- Clif bars (2/day)
- Potato chips or tortilla chips (still taste good when crushed)
- Chick Pea puffs/chips (various Indian snacks, my favourite of which is ‘boondi’)
- Nuun elecotrolyte beverage tablets – makes tasty, fizzy water. The caffeinated cola flavour is the best.
I enjoy nuts, but you’ve got to chew them really really well, or they’ll pass straight through the system and be wasted weight. Since I often snack during very short breaks while bikepacking, nuts aren’t my top choice.
- Couscous with feta, dried cranberries, chopped parsley, soup mix, olive oil and pine nuts
- Instant refried beans with cheese, dehydrated onion, and fresh peppers in tortillas
- Instant mashed potatoes with cheese, salami, and olive oil
- Couscous with soup mix, cheese, and olive oil
“Although I have no hard and fast rules, I prioritize space over weight and value simplicity for dinners. I focus on calorie dense foods even though they tend to be heavy – think nuts, cheeses, butters, cured sausage, etc. And because I don’t want to have to think hard about meal planning or cooking at the end of a long day, I prefer easy meals that taste reasonably good under all circumstances. Compared to folks I usually ride with, my dinners are boring. But I’ve never rolled into camp from a hard day and been too tired to boil water and eat a batch of salty ramen.”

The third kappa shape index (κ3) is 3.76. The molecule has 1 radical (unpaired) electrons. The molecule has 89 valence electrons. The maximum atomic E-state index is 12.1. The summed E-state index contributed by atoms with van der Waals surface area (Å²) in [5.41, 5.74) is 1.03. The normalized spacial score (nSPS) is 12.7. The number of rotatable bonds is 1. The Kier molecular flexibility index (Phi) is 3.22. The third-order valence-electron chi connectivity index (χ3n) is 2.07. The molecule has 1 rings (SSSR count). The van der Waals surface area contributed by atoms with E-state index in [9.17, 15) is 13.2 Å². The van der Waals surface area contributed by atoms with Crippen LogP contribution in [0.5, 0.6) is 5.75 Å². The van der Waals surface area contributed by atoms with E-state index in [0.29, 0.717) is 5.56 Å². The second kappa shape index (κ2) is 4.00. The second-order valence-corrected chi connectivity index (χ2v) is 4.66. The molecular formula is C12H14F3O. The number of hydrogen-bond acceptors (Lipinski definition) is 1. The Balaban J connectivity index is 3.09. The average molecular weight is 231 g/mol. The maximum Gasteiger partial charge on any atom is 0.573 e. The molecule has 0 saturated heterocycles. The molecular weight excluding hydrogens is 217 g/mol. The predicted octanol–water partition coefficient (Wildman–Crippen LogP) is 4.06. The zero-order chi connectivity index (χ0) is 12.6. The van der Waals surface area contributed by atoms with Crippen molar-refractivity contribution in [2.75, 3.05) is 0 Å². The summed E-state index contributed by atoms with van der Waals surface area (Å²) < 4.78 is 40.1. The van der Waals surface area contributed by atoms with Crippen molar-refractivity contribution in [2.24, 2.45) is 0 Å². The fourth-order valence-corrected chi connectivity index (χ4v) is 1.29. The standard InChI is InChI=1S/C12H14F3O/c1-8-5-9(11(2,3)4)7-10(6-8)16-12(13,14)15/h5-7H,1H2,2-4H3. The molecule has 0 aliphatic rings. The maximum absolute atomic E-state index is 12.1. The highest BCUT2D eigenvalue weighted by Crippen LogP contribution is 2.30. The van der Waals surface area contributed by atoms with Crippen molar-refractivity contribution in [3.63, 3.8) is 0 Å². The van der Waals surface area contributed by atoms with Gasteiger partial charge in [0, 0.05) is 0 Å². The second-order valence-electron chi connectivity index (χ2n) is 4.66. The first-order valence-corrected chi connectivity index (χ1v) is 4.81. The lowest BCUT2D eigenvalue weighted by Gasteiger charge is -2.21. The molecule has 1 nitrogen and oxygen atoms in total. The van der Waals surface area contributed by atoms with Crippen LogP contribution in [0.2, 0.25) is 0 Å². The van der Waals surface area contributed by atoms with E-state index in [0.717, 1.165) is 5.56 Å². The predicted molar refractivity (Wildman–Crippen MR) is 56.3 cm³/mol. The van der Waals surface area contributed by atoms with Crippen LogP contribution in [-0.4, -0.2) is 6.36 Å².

I hate oatmeal. No matter what you do to it, instant oatmeal is boring and I’m usually hungry almost immediately afterwards. I prefer something simple and tasty, usually a bar of some sort. And after various iterations, I’ve given up on real coffee. It never tastes good enough to justify all the extra stuff/effort to make. Instant 3-in-1 from the Asian grocery is decent enough for a couple days on the trail.
I’m not a racer and I rarely ride hard for extended periods of the day – I’m a plodder. As such, I find I do better on the slow burn, focusing on fats as my main energy source (nuts, cheese, etc.). If I start feeling my energy levels drop, I add some sugar to mix (candy, candy bars, etc.). Towards the end of long hard days when I’m more likely to feel bonky I add in things like Nature Valley Sweet & Salty bars, which always taste good even when I’m not feeling great, and Cliff Bloks.
Day food gets packed in the frame bag, with food specific to that day right inside the front of the zipper for quick access. The rest, including dinners and breakfast, typically ends up in the seat bag with the stove and pot.
- 3-in-1 Kopiko “coffee”
- Nature Valley Sweet & Salty Almond bars
- Cheese ~4-6 oz./day
- Nuts – Cashews, Blue Diamond Smokehouse or Wasabi almonds, Peanuts
- Nature Valley Sweet & Salty Almond bars
- Candy bars – faves include Snickers, Almond Joy, Peanut M&Ms
- Candy – Jelly Belly, Sour Patch Kids
- Cliff Bloks
- Alternates: Nutella, Justin’s Chocolate Hazelnut Butter
- Night 1: Buitoni Tortellini + Ziploc w/ pesto
- Night 2: ramen or rice noodle dinner + cured sausage